“I found it so fulfilling and incredibly empowering to have the opportunity to talk to a panel of political figures that were open to hearing the ideas we had to put forward. We continue to put our companions’ initiative into action in the hope that other schools will pursue this incredibly fulfilling act.”

Breaking down stereotypes and reducing biases

Shadia Ghazi, PreKindergarten-Year 6 Coordinator at Arkana College, an Islamic independent primary school in the Sydney suburb of Kingsgrove, said TFH’s programs helped her students engage in intercultural discussions and activities that foster understanding and empathy for people from diverse backgrounds.

One of the most powerful aspects of the program was the introduction of ‘Interfaith Iftars’ hosted by Arkana College during Ramadan, Ghazi said.

“This event not only highlighted the importance of respecting and celebrating each other’s faith practices, but it also fostered a sense of unity, allowed attendees to question their assumptions, analyse different viewpoints, break down stereotypes and reduce biases,” she told The Educator.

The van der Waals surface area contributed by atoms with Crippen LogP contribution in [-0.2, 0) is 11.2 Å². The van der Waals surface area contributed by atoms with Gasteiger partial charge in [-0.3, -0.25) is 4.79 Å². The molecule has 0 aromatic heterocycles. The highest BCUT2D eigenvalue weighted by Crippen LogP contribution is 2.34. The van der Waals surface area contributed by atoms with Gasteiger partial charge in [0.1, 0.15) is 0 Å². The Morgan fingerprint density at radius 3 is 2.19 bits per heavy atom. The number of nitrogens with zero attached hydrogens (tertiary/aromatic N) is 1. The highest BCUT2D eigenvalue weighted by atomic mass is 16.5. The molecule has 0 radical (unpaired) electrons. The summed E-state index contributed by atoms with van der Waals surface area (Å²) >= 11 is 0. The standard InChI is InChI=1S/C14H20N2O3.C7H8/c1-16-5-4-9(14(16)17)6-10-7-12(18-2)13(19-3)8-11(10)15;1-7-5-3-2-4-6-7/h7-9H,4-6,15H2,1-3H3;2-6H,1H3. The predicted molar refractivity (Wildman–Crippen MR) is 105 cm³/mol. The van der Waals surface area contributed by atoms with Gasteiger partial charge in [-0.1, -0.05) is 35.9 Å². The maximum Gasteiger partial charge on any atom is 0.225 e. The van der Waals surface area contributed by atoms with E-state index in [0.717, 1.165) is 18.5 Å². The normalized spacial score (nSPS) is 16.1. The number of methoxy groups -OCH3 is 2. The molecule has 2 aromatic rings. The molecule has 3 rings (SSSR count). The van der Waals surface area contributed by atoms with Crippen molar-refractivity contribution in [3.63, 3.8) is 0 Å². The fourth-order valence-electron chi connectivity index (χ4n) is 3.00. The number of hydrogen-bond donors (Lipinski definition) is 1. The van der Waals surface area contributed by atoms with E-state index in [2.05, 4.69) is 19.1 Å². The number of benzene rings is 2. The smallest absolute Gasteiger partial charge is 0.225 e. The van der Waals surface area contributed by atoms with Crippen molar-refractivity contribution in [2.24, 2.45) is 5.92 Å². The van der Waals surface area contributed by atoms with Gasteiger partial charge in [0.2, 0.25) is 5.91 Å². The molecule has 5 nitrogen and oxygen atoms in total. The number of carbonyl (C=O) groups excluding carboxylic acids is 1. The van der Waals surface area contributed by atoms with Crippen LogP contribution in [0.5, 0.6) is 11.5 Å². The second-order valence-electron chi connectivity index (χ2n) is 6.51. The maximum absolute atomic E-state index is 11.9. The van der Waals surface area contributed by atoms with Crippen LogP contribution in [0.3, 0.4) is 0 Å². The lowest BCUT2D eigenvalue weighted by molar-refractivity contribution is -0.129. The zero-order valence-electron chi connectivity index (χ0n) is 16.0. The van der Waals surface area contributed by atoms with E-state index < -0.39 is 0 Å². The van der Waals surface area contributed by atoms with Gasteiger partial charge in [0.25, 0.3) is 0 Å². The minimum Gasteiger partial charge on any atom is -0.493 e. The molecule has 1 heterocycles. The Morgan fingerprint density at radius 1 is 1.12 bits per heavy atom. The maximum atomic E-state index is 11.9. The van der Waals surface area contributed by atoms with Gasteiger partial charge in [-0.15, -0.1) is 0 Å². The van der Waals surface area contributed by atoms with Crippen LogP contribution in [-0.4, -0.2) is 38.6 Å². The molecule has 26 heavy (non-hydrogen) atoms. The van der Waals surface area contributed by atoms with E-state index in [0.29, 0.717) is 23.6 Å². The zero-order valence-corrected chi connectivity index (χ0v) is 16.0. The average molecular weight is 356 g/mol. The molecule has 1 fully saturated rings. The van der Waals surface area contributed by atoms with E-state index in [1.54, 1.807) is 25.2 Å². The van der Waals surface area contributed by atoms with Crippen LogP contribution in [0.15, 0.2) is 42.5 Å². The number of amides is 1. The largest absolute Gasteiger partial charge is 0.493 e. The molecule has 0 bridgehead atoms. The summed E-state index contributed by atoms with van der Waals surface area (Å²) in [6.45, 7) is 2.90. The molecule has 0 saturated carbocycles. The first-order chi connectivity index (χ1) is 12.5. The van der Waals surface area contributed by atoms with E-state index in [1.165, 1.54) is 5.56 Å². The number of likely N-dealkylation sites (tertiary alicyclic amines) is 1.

“By facilitating interactions between students of different faiths and cultures, these programs build respectful relationships, extending beyond immediate circles. Students who participated in the program have reported increased awareness of diverse cultures and a greater willingness to engage in cross-cultural interactions.”

Izhaaq Akkawy, Vice Captain and Year 6 student at the College, said one of the most important things he learned from the program was that no matter what school, culture or religion someone comes from, they all have something in common and can all learn from each other.

“I’ve put this teaching into practice when deciding with my parents which high school to attend. We’re currently discussing the possibility of me attending a Catholic high school,” Akkawy told The Educator.

“Prior to being involved in the program, this would have made me anxious, but because the program provided opportunities to interact with students from other faiths, it has given me the confidence I need to make friends and succeed in any school.”

‘A very special opportunity for our students’

Sonia Slonim, Head of Humanities and Social Science at Leibler Yavneh College, a Jewish school in Melbourne, said a prominent “aha” moment was when students realised the power of collaboration and collective action.

“Through working in groups coming up with ideas on how to overcome racism, students realised that anti-Semitism is one form of racism,” Slonim told The Educator.